Dogs are able to generalise directional acoustic signals to different contexts and tasks

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2 Citations (Scopus)

Abstract

Previous studies suggested that dogs are able to use both egocentric and allocentric cues spontaneously in specified spatial tasks. They can also learn rapidly 'go-left/go-right' tasks based on stimulus location but relying on stimulus quality. At the same time, relatively little research has looked at the possibility of whether dogs are able to solve a spatial problem based on previously trained signals in novel situations. In the present study we have examined whether dogs are able to rely on quality differences in sound stimuli for directional behaviour and to generalise this rule in different field conditions. First, we trained 16 adult pet dogs in the lab to go left and right based upon qualitatively different sound signals. After having reached the criterion, subjects participated in five field test sessions that included several novel targets (balls/trees/humans) at different distances (7-18. m) and angular deviations (36°-87°). We wanted to see whether these aspects of the novel context affect the dogs' performance. After having reached the criterion, subjects participated in five field test sessions that included several novel targets at different distances and angular deviations. The test sessions were followed by a control session in the laboratory in order to exclude the Clever Hans effect. We found that dogs chose the target object that matched the sound signal significantly above the chance level in each test condition and also in the Clever Hans control. Their performance was not affected by different targets and distances, but decreased as a function of angular deviation. These results suggest that dogs are able to learn the 'go left/go right' task based on qualitatively different sounds and utilise this rule in novel situations. The angular deviation in choosing the correct target direction proved to be an important factor in the dogs' performance in a novel context.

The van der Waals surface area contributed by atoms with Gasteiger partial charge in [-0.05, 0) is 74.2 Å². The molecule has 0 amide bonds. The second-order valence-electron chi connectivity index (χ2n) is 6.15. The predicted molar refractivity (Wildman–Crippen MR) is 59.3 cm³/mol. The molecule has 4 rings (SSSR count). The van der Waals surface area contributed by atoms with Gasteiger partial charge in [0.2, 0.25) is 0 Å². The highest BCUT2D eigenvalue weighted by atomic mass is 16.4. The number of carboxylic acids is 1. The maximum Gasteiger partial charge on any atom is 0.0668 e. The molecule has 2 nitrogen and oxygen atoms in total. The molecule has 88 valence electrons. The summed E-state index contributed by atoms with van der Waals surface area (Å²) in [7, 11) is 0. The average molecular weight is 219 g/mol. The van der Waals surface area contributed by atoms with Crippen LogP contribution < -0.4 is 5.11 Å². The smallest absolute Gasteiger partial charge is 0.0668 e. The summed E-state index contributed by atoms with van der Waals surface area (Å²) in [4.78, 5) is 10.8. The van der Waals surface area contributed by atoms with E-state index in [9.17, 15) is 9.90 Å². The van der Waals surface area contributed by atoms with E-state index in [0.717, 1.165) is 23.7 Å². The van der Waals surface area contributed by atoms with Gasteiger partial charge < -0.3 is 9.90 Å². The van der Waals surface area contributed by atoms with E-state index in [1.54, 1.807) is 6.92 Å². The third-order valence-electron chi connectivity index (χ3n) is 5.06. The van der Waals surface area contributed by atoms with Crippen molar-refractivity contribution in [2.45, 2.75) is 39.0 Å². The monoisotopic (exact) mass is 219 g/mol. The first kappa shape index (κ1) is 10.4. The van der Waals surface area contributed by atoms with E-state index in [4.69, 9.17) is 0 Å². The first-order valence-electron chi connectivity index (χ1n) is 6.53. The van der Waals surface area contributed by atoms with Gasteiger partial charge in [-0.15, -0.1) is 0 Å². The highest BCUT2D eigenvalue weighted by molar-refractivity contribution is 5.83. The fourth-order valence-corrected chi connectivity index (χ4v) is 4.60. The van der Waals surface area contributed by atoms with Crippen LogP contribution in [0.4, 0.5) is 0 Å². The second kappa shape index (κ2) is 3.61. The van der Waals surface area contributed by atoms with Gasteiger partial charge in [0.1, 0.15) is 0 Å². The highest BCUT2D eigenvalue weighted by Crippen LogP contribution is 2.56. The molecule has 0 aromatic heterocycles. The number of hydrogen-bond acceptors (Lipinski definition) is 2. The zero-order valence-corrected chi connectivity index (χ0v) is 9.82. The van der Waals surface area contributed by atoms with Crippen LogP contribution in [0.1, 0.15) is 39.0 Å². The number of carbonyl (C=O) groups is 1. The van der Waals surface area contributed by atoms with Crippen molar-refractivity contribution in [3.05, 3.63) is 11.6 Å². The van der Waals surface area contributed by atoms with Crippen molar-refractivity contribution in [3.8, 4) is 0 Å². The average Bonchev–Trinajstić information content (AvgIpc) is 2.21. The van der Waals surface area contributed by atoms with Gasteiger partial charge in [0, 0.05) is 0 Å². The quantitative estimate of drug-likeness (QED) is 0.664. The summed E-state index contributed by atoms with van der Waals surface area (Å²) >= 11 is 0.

Original languageEnglish
Pages (from-to)54-61
Number of pages8
JournalApplied Animal Behaviour Science
Volume156
DOIs
Publication statusPublished - 2014

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Acoustics
acoustics
Dogs
dogs
testing
Pets
pets
Cues
Research

Keywords

  • Dog
  • Dog training
  • Generalisation
  • Spatial navigation

ASJC Scopus subject areas

  • Animal Science and Zoology
  • Food Animals

Cite this

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title = "Dogs are able to generalise directional acoustic signals to different contexts and tasks",